President López Obrador’s plans to force fund managers to slash their commissions as part of a pension overhaul has triggered threats of litigation.
Private pension funds would have to nearly halve their commissions to 0.54%, from 0.92% according to a bill sent to Congress in September, which is expected to pass in both houses in the coming weeks. The industry has 4.5 trillion pesos (US $212 billion) under management.
The government is seeking to revise the private pension system, which was set up in 1997, to boost retirement pay by 40% and pulled off a coup by persuading the private sector to increase its contributions. Without changes, it says workers could expect to retire on just 30% of their salaries.
The planned commissions reduction took the fund managers by surprise, Bernardo González, president of the Association of Mexican Private Pension Funds, told the Financial Times. Several private funds would no longer be able to operate and would trigger litigation under international trade treaties including USMCA, he warned.
Funds with foreign capital were evaluating litigation under the USMCA or the Pacific Alliance treaties, González said. “They [the funds] are obviously very worried … because they would have to have recourse to the treaties to defend themselves,” he added.
The populist president has upset business leaders with other decisions during his nearly two years in office, including regulatory changes that penalize renewable energy generators and the scrapping of a partially built brewery and airport projects following informal “people’s polls.”
The government argues that commissions charged by the Afores, as Mexican private pension funds are known, are some of the highest in the world and wants to benchmark them to those in the US, Chile and Colombia — currently 0.45%, 0.54% and 0.62% respectively.
The commissions reduction was “fundamental and cannot be postponed,” the government said, adding that the pension system regulator, Consar, had calculated that if commissions were halved “the average saving per worker would increase by 12%” and boost cash available upon retirement.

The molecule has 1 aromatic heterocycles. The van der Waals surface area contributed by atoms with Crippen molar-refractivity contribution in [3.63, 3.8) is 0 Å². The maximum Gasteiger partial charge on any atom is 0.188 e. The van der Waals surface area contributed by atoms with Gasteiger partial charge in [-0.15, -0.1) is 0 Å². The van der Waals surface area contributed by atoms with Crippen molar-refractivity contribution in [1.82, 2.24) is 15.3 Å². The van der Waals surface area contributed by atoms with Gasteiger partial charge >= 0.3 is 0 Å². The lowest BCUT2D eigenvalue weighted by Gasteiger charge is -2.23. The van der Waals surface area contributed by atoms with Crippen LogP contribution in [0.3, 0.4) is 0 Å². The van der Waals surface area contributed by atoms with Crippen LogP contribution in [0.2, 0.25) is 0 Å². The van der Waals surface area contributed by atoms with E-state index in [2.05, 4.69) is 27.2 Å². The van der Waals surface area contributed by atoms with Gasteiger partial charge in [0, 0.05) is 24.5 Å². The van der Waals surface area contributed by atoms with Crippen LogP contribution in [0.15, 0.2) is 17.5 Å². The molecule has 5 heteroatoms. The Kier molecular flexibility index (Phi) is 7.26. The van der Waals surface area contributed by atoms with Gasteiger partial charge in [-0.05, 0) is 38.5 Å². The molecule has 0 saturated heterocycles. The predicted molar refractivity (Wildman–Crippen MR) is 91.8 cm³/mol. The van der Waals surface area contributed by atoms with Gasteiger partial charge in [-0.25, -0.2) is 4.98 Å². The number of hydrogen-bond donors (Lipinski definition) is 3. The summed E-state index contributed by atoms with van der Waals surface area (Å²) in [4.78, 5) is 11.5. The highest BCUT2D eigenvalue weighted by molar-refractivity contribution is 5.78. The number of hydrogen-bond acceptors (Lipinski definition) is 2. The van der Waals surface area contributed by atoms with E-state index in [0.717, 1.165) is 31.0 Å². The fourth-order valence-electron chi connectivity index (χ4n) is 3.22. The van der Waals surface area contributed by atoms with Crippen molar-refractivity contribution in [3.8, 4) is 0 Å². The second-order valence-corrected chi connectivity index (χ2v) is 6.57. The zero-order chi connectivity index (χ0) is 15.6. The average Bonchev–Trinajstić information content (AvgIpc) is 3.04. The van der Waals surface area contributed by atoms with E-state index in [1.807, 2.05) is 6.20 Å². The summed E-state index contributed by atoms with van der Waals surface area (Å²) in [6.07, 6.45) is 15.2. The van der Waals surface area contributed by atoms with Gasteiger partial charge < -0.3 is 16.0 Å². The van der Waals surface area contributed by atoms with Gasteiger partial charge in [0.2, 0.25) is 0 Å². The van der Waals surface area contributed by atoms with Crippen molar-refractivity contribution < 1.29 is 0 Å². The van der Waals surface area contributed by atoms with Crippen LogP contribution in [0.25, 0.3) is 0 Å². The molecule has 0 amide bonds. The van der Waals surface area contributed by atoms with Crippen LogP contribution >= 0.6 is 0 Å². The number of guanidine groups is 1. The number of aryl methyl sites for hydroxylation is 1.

“This is not about wanting to protect disproportionate profits,” González said. “It could force several private funds out of the market and concentrate resources in the hands of just a few Afores, which is not good for competition.”
López Obrador told a news conference: “I want this [reduction in commissions] to be by law because that will generate more savings. The fund administrators may say it would no longer be profitable, but it would.”
But capping commissions by law would prevent new entrants into the market because a low starting client base together with low commissions would be uneconomic, González said. Funds targeting lower-income workers would be most vulnerable.
Under the reform proposal, employers will increase their contributions to enable workers to retire after 750 weeks of contributions, rather than 1,250 currently. But those higher contributions from employers would happen in two years, meaning that if commissions were slashed before then “that would push some Afores into the red,” he said.
González said the push to slash commissions would favour funds with state participation. Mexico’s biggest Afore, XXI Banorte, is half-owned by IMSS, the state social security agency, while PENSIONISSSTE is fully state owned.
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